The most prominent Zionist settlement forcibly planted in the occupied Lebanese villages is the Metula settlement, and alongside it are three settlements: Kfar Giladi, Tel Hai and Hamra. Dr Kamal Deeb says that the two mandate powers sent engineers, the French Paulet and the British Newcombe, to demarcate the borders of Lebanon. In their demarcation of the borders, they cut off 30 Lebanese villages and annexed them to the British Mandate of Palestine and separated the entire Hula Valley from the Lebanese district of Marjayoun, annexing it to the Occupied Palestinian district of Safad. There are seven villages: Al-Malikiyah, Qadas, Al-Nabi Yusha, Tarbin, Hunin, Salha, Ebel Al-Qamh and Al-Bassa, which the Lebanese are keen to claim because the names of the men, women and children of their residents are registered in the civil registry in both the Lebanese cities of Tyre and Marjayoun. In addition, Dr Kamal Deeb reminds the Lebanese citizens that there are three Lebanese villages that the Israeli army occupied, displaced their citizens, and turned into Zionist settlements: Bar’am, Iqrit, and Mansoura, all of which are populated by Maronite Christians. Israeli army officers claimed that the reason for its annexation to the Zionist state was that its people hosted the Arab Liberation Army, and that young people from these areas joined it. The same fate befell the village of Al-Khalisa, whose residents were displaced, and it was turned into a settlement called Qiryat Shemona.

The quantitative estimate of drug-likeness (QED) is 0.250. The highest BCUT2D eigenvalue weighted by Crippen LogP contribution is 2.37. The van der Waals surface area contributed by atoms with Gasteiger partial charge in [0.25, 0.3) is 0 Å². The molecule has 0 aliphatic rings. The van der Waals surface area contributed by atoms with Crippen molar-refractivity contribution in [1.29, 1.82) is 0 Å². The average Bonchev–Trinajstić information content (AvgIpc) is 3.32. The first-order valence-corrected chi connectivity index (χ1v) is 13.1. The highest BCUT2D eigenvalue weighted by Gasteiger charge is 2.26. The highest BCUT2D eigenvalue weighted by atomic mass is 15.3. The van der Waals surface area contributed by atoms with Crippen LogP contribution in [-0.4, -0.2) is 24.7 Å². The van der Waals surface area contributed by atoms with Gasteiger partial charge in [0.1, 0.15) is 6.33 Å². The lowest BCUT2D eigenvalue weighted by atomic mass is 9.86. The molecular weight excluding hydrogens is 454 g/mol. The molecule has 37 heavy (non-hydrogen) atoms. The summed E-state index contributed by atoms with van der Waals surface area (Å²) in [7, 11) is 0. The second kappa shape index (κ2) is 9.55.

It is strange that successive Lebanese governments did not file a legal dispute with the UN to protect the rights of the Lebanese people in the villages that were seized. Even stranger is that the highest religious authorities in Lebanon did not act to defend the rights of their subjects, who were displaced from their villages and whose movable and immovable property was seized. It is also interesting that these authorities often object if mujahideen and resistance fighters launch attacks on Israel from border villages, some of which are located close to the Lebanese villages that Israel occupied and turned into settlements or military bases! I assume that the people of the occupied villages, all or some of them, have read, or become aware of, what Dr Kamal Deeb and Dr Issam Khalifa revealed, and that they are thinking about what must be done to defend their rights. To them, I offer the following advice: